Gallery Shows Focus on Medium That Best Fits Our Times: Collage
Credit its ascendance to the advent of mass media but also to a sense that life is less a harmonious totality of events than a collision of often incompatible realities.
‘Idyll-Idol,’ Ryan Lee Gallery;
‘Cut,’ Foley Gallery
It’s become something of a truism that contemporary life has taken on the character of collage, the artistic medium that had its origins in China more than 2,000 years ago but that took on a startling independence in the 20th century.
Credit its ascendance to the advent of mass media — think of all those newspapers and magazines to cut up and reconfigure — but also to a sense that life is less a harmonious totality of events than a collision of often incompatible realities. A better analogy for internet culture would be difficult to find.
Two gallery exhibitions on view in Manhattan provide New Yorkers with the opportunity to consider the state of collage during the age of Photoshop, “deepfake” imagery, and printed journals giving way to online forums.
Artists whose metier these days includes scissors, glue, and print find themselves increasingly particular about materials — out of necessity, sure, but also as an artistic choice.
Josh Dorman has long favored working with maps, periodicals, diagrams, and textbooks that sometimes date back to the 19th century. In “Idyll-Idol,” an exhibition of mixed-media pictures at Ryan Lee Gallery, Mr. Dorman evinces a “new” old material: wallpaper dating from the 1930s through the 1950s.
Augmenting these vintage sources with ink, acrylic, resin, and the occasional length of thread, Mr. Dorman is an intensive fabulist, a conjurer of expansive vistas that coalesce into either cock-eyed pastorals or vertiginous dreamscapes that evince Surrealist intent. Mr. Dorman reaches back further than Freud for inspiration: Bosch and Breughel offer better points of comparison, both in terms of attention to detail and an abiding sense of moral probity.
We have a pretty good idea of the story Bosch was illuminating in “The Garden of Earthly Delights,” but what is Mr. Dorman up to in “Fruiting Season” (2022)? Inventorying its contents is, if not a fool’s pursuit, then a task that risks robbing the image of its hurly-burly allure.
Nature and industry are held in counterpoint, with areas set aside for an obscured panoply of Great Men, a threatening vertiginous whirlpool, and a peppering of exotic beasties. Viewers who like their absurdism parceled out like Easter eggs will find more than enough to puzzle over in Mr. Dorman’s art.
On the Lower East Side, Foley Gallery is hosting “Cut,” a three-person exhibition featuring Bradley Castellano, Keith Maddy, and Billy Renkl. Each artist hearkens, in significant ways, to Modernist precedent and, in the case of Mr. Renkl, the American tradition of silhouettes dating back to the 18th century.
Intimacy is Mr. Renkl’s forte, largely because his formats are preordained: vintage envelopes — hand-addressed, stamped, and, at one point in time, delivered — are the surface upon which he superimposes delicately cut botanical motifs. Wear, tear, and a degree of negligence season Mr. Renkl’s decorative impulses with a patina of nostalgia.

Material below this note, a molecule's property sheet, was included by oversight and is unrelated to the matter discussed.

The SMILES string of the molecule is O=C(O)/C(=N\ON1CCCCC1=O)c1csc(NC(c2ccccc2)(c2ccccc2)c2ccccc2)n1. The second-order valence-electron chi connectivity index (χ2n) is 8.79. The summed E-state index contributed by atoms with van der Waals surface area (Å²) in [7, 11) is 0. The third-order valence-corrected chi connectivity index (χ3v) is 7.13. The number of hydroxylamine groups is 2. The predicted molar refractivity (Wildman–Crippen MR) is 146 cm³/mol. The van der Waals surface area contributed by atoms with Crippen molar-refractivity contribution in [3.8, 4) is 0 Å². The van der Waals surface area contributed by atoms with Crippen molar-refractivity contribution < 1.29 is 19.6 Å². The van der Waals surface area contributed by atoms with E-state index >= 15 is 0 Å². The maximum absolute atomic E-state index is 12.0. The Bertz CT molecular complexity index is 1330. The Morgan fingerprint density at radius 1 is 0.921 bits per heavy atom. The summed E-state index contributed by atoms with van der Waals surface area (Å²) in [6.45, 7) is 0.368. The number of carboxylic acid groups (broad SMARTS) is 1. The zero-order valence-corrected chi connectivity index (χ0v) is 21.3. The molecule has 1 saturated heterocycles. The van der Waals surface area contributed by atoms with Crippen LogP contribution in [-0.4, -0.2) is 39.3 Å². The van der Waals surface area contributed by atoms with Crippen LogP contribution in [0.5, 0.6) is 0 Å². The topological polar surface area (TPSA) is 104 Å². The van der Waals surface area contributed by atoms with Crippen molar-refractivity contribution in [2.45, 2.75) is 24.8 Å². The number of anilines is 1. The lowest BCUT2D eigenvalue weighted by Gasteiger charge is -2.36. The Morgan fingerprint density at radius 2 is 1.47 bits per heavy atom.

Mr. Castellano’s sizable narrative works expand collage beyond the notion of it being a “kitchen table” medium — that is to say, an art form domestic in both scale and materials. Nature, in Mr. Castellano’s mixed-media works, is pictured as fecund and resplendent, a moody setting suited for rumination and, in the case of “Fire Braider” (2022), rites of a mythological bent. Almost indiscernible slurs of oil and acrylic bestow these dreamscapes with fluidity and finesse.
At the risk of indulging in punnery, Keith Maddy’s collages — some done on paper, the largest on folding panels — are a cut above. Working with coloring books and Asian prints, all of them vintage, Mr. Maddy slices, dices, and recombobulates their imagery with the keenness of a jeweler’s eye.
Technique is paramount, but not the end-all or be-all of Mr. Maddy’s vision. As with any artist worth his salt, materials and process are an inherent component of vision, of creating a compelling reality that our eye can relish and with which the intellect can engage. Mr. Maddy does so through the absurd juxtapositions that are an inherent component of collage, but also by the layering of carefully calibrated oddments. In that regard, he proves an impressive choreographer.
A tour-de-force of lilting rhythms and kaleidoscopic reference points, “Dreaming in the Bough of the Magnolia Tree” (2020) is anchored by Mr. Maddy’s unassailable gift for line. Even without the specific nods to non-Western culture, the piece recalls the calligraphy — both in its propulsion and character — that is a defining characteristic of Asian art. Pop culture, too, filters through the picture, being a marker of memory and, as such, engendering a poignant strain of comedy.
What the future of collage might be is anybody’s guess. Yet for the here-and-now it’s in the purview of artists whose hands, likely sticky with adhesive, are capable of generating a funny and fractured poetry.